Do they have shower chairs available to reduce the chance of them falling? Lastly, don’t forget to consider the cleanliness of the facility.

If the facility isn’t clean, it’s a reflection of how they do business and isn’t a place you want to entrust with the care of your family member.

Are Staff Trained

The staff in the facility should be equipped with the training to take care of your family members. When reviewing your senior living options, consider the staff training to certify them to work as caregivers.

After staff has been trained, does the facility provide ongoing educational sessions to refresh them on what they need to know? How many staff members are available compared to the number of residents in the facility?

What is the turnover rate for the staff at this facility? Is there a registered nurse on staff to provide medication management to residents?

These are just a few questions because you’re concerned about your loved one. The facility should understand this and be forthcoming about what they offer to residents.

Cost of Care

Cost of care is important to plan for to ensure your loved one has what they need. If the facility accepts insurance to cover care costs, they’ll provide a list of the types of insurance they accept.

Before you discuss cost, speak with your insurance provider to understand what care services they cover. Once you understand what’s covered, you can discuss it with the assisted living facility.

Also, while discussing costs, the facility will detail how often you should expect a bill from them. If there are issues concerning your bill, the facility manager is the first person to speak with.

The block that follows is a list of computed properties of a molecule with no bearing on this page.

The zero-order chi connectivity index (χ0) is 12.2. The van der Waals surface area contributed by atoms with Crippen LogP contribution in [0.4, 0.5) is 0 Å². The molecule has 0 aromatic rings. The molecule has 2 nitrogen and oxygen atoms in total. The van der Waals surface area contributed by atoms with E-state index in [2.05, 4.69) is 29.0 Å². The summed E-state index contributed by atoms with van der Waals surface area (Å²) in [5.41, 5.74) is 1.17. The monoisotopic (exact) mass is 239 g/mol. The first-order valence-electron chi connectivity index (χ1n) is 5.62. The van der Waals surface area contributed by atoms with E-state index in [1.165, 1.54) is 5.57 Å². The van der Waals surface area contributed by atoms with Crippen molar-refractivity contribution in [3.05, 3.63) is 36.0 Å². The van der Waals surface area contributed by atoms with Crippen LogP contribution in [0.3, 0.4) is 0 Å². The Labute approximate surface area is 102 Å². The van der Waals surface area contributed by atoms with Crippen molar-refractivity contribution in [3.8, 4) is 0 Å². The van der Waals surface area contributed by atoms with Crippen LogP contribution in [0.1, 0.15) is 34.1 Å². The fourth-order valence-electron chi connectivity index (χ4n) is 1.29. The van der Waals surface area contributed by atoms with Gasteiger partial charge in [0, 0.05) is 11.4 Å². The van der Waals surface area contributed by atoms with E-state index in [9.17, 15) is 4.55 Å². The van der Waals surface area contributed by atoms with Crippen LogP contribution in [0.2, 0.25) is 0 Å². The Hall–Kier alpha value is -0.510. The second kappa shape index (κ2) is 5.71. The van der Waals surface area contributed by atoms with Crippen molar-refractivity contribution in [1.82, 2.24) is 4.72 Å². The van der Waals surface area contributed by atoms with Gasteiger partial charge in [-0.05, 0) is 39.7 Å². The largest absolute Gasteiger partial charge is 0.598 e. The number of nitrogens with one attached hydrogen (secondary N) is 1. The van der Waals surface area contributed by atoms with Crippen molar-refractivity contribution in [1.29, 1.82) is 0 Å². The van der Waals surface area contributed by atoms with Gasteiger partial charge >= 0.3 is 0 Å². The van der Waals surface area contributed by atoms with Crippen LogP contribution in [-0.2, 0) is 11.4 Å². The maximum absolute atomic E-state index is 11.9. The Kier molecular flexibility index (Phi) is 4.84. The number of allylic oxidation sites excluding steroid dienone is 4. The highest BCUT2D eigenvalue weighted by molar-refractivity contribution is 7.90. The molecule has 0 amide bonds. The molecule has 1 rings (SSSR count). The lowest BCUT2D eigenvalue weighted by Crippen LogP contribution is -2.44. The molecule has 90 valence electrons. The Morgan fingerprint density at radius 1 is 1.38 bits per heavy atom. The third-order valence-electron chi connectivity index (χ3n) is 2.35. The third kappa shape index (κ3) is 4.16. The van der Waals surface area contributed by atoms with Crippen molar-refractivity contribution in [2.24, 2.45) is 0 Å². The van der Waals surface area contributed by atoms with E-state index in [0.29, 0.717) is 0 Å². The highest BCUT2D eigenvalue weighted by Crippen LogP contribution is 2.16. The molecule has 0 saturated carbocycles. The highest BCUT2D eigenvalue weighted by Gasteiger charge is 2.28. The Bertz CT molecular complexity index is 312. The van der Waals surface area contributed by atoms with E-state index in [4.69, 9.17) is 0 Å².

They’ll detail the next steps to take and how to resolve your bill if needed. It’s important to communicate as clearly as possible regarding the financial aspect of assisted living care.

Does It Offer Activities?

Residents need activities to participate in throughout the month. These activities keep them engaged and allow them to interact with other residents.

As you review the social activities for the month, inquire about whether or not they’re open to family members or are for residents only. Of course, you must attend family activities when you can.

It allows your loved one to continue bonding with you and can help make their assisted living transition easier.

When Is It Time for Assisted Living?

Deciding to move someone into an assisted living facility isn’t easy. However, there are some telltale signs that its time.

Keep in mind most of these signs are things you can notice in your loved one – and others are things to identify in yourself. So here are is what to look out for as you move forward with deciding when it’s time for your loved one to move into assisted living.

Increase in Aggressive Behavior

Often, seniors with dementia might show increased signs of aggression as their disease continues to progress. However, this aggression isn’t because they’re upset; they typically have problems understanding what’s going on around them.

As cognitive ability declines, the only way they know how to express their emotions is to act out aggressively. Unfortunately, as a family member doing a caregiver’s job, you’re not equipped with the training needed to handle this, and your loved one needs more services than you can personally offer.